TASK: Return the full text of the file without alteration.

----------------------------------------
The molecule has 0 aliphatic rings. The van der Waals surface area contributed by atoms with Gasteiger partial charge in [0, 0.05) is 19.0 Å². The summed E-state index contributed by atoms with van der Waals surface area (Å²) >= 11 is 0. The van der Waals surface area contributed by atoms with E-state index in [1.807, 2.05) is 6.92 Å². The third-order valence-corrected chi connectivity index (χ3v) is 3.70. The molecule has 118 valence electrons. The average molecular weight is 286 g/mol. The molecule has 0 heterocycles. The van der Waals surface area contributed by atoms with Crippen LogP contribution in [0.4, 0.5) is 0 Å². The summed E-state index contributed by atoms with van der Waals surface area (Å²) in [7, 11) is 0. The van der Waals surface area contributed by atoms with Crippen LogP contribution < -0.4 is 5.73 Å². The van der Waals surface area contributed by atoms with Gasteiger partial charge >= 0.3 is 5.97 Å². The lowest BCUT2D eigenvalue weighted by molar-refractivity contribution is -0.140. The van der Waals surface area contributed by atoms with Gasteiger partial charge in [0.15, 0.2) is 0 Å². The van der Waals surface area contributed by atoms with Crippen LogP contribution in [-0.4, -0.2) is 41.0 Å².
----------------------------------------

The molecule has 0 aliphatic rings. The van der Waals surface area contributed by atoms with Gasteiger partial charge in [0, 0.05) is 19.0 Å². The summed E-state index contributed by atoms with van der Waals surface area (Å²) >= 11 is 0. The van der Waals surface area contributed by atoms with E-state index in [1.807, 2.05) is 6.92 Å². The third-order valence-corrected chi connectivity index (χ3v) is 3.70. The molecule has 118 valence electrons. The average molecular weight is 286 g/mol. The molecule has 0 heterocycles. The van der Waals surface area contributed by atoms with Crippen LogP contribution in [0.4, 0.5) is 0 Å². The summed E-state index contributed by atoms with van der Waals surface area (Å²) in [7, 11) is 0. The van der Waals surface area contributed by atoms with Crippen LogP contribution < -0.4 is 5.73 Å². The van der Waals surface area contributed by atoms with Gasteiger partial charge >= 0.3 is 5.97 Å². The lowest BCUT2D eigenvalue weighted by molar-refractivity contribution is -0.140. The van der Waals surface area contributed by atoms with Gasteiger partial charge in [0.15, 0.2) is 0 Å². The van der Waals surface area contributed by atoms with Crippen LogP contribution in [-0.4, -0.2) is 41.0 Å².